Part 3 Types of Companies
The basic types of companies that can be incorporated under the Companies Act 2006 are: unlimited companies, companies limited by guarantee, and companies limited by shares.
Unlimited companies are a fairly rare type of corporation aggregate as each member is jointly and severally liable for the debts of the company in the event of its winding-up. The incorporation of an unlimited company may be suitable where limited liability is not essential but perpetual succession is important. An unlimited company does not have to file accounts with the registrar of companies [Note 1], unless it is the parent or subsidiary of an undertaking whose member’s liability is limited at that time [Note 2]. An unlimited company may or may not have a share capital.
Another type of corporation aggregate is a company limited by guarantee. Each member undertakes upon the winding-up of the company to contribute to its assets up to a specified amount, say £5,000. Since 22 December 1980, a company limited by guarantee cannot be incorporated with a share capital [Note 3]. Network Rail is an example of a company limited by guarantee.
The final type of corporation aggregate is a company limited by shares. Each member’s liability is limited to the amount, if any, unpaid on the shares held by him/her [Note 4]. A company limited by shares can either be a “private company” or a “public company”.
A private company is defined as any company that is not a public company [Note 5]. A private company tends to be smaller than a public company and cannot issue shares to the public [Note 6]. A private company must have at least one director [Note 7], who is a natural person [Note 8]. A private company does not have to have a company secretary [Note 9].
A public company must have an issued share capital of at least £50,000 [Note 10] of which 25% of the nominal value paid up [Note 11] which can be issued to the public. A public company must have at least two directors [Note 12], at least one of whom must be a natural person [Note 13], and a company secretary [Note 14]. A public company is subject to additional regulation which will be dealt with in the appropriate parts of the chapter, for further information see Parts 4, 7, 9, 10, 11 and 12.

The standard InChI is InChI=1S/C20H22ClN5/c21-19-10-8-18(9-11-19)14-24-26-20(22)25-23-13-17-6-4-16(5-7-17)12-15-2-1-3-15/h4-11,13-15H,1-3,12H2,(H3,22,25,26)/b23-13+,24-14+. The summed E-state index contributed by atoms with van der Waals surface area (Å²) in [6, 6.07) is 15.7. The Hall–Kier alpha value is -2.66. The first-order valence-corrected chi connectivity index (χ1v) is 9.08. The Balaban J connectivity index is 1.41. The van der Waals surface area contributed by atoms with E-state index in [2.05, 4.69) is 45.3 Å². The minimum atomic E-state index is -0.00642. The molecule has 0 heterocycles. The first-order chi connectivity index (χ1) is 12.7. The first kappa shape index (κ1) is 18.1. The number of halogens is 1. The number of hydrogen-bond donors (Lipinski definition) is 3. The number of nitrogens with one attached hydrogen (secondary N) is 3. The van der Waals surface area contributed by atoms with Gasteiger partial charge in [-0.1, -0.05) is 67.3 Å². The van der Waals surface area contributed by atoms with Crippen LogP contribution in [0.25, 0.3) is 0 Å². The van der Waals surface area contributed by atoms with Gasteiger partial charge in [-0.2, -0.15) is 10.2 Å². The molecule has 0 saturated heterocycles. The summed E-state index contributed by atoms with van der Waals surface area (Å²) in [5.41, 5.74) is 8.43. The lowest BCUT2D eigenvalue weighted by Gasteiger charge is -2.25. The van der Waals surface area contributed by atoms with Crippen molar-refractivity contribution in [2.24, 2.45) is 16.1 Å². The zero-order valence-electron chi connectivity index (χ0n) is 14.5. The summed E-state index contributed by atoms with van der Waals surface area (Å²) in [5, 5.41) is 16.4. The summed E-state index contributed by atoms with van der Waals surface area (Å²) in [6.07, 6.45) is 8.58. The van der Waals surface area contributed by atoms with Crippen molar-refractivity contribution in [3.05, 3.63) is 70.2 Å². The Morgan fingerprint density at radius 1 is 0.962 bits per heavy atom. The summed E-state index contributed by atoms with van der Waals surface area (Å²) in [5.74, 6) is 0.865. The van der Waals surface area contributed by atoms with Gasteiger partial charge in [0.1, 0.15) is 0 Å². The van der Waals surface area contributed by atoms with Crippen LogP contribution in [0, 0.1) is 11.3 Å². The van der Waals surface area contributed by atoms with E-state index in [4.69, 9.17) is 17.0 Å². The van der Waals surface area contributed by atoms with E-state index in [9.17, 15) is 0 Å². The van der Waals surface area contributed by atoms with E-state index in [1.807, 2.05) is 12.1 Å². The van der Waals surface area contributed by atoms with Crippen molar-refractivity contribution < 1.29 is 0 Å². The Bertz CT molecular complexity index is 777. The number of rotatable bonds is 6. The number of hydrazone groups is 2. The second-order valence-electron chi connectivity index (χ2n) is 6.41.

The shares in a public company that has been accepted by the Stock Exchange can be bought and sold in the open market.
(Amended December 2011)
Community Interest Companies are companies limited by shares or by guarantee that exist to provide benefits to a community or a specific section of a community [Note 15]. A Community Interest Company is an alternative form to a charity as they are subject to less regulation. However, Community Interest Companies are subject to dual regulations by both the Regulator of Community Interest Companies [Note 16] and the Registrar of Companies. A Community Interest Company is limited in what it can do with its profits and assets [Note 17] and must provide an annual community interest company report [Note 18]. A Community Interest Company is registered with the Registrar of Companies in the same way as a limited company but must also include a community interest statement describing its social purpose [Note 19]. It is possible that a Community Interest Company may be subject to a winding-up order. In the following parts of the chapter the regulations specifically relating to Community Interest Companies have not been included. Further information on Community Interest Companies is contained in Technical Notice T19/05, which is available here. Guidance on dealing with a winding-up order made against a Community Interest Company is contained in paragraph 19 of Technical Notice T19/05.